Just as the Vietnam War began—in dribs and drabs, unofficially and by proxy—so it seemed to drag on, well past any kind of definitive end. “A masterpiece of ambiguity,” CIA agent Frank Snepp calls the 1973 Paris Peace Accords in the riveting documentary Last Days in Vietnam, in a few words dismissing the high-minded goals of diplomacy with a survivor’s on-the-ground recall. (Henry Kissinger, too, has evasive thoughts to offer in this remarkably thorough account.) Months, even years, after the Paris signing, American soldiers and their families were living in Saigon, monitoring an unraveling détente.
Still, finales don’t get more conclusive than the image of helicopters evacuating personnel from the U.S. embassy in April 1975. Last Days in Vietnam unpacks this infamous escape, along with the final weeks beforehand, when secret airlifts and desperate money exchanges kept pace with the creeping North Vietnamese forces. The doc achieves unusual complexity, especially in its handling of late ambassador Graham Martin, a stern patriot in interview footage but also, we learn, the parent of a fallen soldier. Martin’s wounded pride is given voice by several servicemen who sit for the camera.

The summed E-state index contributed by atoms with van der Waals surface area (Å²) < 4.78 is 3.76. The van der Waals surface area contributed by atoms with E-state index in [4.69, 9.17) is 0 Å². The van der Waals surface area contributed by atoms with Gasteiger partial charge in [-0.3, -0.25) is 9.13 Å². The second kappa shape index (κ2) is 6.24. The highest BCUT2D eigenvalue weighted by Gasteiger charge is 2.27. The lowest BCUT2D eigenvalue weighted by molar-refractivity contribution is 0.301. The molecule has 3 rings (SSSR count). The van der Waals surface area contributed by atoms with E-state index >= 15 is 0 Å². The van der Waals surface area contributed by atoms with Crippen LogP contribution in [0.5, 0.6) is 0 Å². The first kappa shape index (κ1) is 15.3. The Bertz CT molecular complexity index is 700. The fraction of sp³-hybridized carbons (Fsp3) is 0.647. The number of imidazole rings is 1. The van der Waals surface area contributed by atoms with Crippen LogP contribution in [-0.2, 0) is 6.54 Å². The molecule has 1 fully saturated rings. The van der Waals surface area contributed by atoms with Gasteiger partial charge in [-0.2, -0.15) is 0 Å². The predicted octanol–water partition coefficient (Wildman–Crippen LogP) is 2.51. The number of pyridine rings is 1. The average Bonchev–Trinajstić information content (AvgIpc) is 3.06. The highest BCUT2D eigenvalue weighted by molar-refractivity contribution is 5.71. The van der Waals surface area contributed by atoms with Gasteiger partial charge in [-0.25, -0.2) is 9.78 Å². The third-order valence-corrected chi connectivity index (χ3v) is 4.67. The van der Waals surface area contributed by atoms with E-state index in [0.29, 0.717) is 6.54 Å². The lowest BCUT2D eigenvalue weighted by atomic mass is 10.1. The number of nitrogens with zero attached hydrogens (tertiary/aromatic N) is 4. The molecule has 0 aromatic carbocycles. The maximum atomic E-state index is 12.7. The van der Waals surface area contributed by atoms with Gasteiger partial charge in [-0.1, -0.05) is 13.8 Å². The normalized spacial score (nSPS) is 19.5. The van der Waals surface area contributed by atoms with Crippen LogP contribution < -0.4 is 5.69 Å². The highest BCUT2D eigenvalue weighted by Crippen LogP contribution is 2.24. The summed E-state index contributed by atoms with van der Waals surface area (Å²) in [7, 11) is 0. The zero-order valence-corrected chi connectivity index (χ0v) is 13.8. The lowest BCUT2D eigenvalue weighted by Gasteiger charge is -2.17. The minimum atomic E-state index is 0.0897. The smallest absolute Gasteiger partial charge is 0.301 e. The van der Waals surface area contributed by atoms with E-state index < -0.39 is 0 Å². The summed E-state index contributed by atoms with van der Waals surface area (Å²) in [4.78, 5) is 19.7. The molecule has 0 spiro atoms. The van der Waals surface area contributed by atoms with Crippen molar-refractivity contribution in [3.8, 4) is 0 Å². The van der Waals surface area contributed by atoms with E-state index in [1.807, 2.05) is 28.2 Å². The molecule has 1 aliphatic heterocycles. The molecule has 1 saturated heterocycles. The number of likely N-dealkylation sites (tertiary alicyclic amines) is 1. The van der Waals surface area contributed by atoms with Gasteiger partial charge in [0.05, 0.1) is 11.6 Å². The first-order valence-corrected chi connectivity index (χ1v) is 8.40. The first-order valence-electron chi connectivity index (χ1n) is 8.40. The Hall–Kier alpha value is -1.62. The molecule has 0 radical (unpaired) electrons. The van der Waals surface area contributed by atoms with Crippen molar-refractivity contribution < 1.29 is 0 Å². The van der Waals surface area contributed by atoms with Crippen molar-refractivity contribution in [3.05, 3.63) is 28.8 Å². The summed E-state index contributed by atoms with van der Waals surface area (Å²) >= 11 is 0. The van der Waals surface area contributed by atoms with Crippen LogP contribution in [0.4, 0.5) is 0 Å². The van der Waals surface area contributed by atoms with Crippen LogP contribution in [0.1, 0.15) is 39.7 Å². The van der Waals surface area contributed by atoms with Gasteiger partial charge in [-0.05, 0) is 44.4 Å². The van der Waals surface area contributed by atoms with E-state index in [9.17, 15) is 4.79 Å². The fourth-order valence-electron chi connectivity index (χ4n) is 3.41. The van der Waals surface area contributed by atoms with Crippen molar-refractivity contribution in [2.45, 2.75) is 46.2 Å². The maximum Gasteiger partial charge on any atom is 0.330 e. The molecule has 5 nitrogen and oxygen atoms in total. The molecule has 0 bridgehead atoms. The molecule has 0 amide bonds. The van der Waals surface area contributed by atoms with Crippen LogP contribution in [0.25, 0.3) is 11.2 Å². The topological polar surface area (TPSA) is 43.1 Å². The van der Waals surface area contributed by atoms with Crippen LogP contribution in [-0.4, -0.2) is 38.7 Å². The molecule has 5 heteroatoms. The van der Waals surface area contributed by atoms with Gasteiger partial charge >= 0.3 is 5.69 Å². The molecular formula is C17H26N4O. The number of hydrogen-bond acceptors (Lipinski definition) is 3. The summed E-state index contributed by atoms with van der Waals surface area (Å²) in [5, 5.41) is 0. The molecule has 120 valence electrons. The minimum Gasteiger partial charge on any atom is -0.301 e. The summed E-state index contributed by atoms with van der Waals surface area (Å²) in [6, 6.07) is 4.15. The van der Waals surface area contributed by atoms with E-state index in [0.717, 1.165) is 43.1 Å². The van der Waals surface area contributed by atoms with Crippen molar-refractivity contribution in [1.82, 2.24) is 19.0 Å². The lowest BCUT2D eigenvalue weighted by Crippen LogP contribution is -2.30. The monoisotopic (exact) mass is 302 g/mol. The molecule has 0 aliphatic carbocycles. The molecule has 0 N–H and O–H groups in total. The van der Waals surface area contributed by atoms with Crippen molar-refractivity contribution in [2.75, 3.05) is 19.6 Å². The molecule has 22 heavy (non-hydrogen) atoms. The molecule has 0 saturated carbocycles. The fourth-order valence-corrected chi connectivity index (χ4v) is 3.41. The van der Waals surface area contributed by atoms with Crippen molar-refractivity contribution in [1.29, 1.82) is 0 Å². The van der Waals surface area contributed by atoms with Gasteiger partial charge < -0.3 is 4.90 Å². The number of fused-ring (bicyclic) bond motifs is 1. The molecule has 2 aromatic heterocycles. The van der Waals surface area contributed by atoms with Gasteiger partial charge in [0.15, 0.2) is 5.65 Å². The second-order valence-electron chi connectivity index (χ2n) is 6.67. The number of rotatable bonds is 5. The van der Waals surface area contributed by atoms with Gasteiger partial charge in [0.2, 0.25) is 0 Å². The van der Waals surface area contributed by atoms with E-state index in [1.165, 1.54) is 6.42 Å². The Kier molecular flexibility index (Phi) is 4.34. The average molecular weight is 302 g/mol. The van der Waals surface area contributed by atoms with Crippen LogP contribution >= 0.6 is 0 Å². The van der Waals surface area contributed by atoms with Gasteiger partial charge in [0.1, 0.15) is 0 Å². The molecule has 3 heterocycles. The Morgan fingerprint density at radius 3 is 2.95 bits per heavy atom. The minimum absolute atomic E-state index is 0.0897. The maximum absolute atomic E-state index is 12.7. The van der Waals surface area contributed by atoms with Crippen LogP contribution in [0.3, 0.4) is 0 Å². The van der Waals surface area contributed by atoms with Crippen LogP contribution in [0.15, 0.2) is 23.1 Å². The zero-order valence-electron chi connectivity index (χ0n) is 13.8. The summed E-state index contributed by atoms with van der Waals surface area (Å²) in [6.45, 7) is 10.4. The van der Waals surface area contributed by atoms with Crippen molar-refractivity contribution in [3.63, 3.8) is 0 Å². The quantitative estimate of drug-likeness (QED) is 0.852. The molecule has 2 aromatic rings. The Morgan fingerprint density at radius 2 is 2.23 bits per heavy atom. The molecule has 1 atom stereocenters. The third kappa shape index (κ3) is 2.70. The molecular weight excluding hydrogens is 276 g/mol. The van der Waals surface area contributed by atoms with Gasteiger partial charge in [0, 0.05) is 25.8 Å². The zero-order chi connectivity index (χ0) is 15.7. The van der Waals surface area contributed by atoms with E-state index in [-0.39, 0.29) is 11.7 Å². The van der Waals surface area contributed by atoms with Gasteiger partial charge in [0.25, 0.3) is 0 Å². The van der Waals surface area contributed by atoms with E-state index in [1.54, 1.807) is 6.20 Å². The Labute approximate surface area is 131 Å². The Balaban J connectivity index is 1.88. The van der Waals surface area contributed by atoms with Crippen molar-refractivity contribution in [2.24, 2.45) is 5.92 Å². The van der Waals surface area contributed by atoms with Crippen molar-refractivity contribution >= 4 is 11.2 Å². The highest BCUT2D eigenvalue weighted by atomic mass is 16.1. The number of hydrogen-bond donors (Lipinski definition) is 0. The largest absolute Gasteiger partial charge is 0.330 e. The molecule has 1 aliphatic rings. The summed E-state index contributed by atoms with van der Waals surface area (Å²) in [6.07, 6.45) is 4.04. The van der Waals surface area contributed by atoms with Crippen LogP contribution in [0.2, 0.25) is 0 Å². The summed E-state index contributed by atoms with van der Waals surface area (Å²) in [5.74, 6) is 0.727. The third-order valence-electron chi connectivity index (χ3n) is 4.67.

Teased out of the morass with an appropriate level of positivity are certain acts of heroism: Officers broke with protocol to smuggle out helpless South Vietnamese, while helicopter pilots flew hazardous exit runs well into the night. Provocatively, the film suggests that winning small battles was victory enough; Saigon natives, also interviewed, were left behind to endure death camps.
Director Rory Kennedy is occasionally too slick for this material, adding computer-animated maps and sound effects when silent 16mm footage might have served. (I’ll leave it to pundits to comment on JFK’s niece making a film about this particular war.) Yet her effort’s value can’t be overstated, bringing clarity to an endgame many would rather forget.
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